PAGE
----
What can the Latin American cities of Cali, Quito and Medellín learn from each other’s efforts to build sustainable food systems?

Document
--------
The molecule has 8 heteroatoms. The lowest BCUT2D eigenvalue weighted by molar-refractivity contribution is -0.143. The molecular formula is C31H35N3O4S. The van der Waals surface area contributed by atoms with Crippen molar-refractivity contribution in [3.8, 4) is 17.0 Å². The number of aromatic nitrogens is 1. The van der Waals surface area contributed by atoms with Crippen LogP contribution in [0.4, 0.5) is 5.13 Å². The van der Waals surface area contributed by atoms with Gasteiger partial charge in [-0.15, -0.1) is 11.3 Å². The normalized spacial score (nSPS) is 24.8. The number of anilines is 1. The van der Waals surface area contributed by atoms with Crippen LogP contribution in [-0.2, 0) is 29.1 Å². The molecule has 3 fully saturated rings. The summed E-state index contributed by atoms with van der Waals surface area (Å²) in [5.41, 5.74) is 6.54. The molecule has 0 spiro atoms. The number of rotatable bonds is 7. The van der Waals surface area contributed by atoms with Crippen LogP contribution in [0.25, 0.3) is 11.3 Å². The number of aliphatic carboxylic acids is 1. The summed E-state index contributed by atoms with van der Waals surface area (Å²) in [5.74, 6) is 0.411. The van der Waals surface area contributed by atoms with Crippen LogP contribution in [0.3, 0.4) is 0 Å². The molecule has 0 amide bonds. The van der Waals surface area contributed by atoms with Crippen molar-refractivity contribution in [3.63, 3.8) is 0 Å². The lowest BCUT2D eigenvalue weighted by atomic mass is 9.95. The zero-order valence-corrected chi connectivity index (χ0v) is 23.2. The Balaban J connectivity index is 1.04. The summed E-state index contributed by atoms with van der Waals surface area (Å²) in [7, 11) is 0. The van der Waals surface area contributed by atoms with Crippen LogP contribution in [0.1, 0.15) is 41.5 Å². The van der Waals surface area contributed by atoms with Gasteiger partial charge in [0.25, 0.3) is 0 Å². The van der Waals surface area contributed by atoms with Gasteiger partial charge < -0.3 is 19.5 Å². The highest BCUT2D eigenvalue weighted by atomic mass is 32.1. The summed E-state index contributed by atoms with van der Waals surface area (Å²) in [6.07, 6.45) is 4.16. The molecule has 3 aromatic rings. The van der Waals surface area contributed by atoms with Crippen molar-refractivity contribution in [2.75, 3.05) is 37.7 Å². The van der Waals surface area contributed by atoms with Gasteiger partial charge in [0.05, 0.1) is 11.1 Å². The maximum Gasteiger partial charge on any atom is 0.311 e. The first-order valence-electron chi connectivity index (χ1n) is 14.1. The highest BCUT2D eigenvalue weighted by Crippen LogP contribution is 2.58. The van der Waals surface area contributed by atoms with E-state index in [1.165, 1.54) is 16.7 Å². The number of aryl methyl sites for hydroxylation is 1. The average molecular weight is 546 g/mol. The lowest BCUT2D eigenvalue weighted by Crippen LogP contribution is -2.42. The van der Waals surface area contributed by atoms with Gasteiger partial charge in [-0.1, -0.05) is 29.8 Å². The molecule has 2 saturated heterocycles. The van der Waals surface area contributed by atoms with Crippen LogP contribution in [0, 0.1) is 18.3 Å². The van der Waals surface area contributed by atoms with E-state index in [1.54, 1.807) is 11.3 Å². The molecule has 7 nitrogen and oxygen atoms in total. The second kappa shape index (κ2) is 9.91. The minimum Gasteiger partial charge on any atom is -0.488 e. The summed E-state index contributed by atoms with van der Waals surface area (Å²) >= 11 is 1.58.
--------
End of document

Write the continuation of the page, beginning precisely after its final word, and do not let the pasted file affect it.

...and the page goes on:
This paper (PDF) by CGIAR-WLE shares various experiences associated with the construction of urban city-region agri-food practices and policies in Latin-America. Latin America is the most urbanized region in the developing world. Two-thirds of the Latin American population lives in cities. This represents a challenge, which is compounded by factors such as migration and climate change that translate into increased pressure to use natural resources efficiently. When talking about urban planning the need to promote sustainable development throughout the whole territory that comprises a city and its rural hinterland is important. It ensures that city development can be linked to new forms of production and systems that guarantee access to healthy and nutritious food for all people, particularly the most vulnerable groups. The need for such development can only be met when accompanied by the strong involvement of civil society and the establishment of new institutional and governance mechanisms. In recent decades, Latin America has witnessed the emergence of initiatives and movements that seek to promote urban and organic agriculture, waste management, short distribution chains and healthier consumption as part of urban development. In general, efforts undertaken in Latin American cities have aimed to: 1) Increase food system sustainability and resilience; 2) Promote food and nutritional sovereignty and food safety through local, fresh and diverse products for the growing population; 3) Generate employment and income; 4) Strengthen community live. These initiatives have begun to transform agri-food dynamics and the concept of conventional urban development, but have also brought up new challenges for the wide range of actors involved. Regional exchanges allow learning about experiences adapted to the realities of each territory, identifying successful practices, generating cooperation linkages as well as inspiring and encouraging innovation.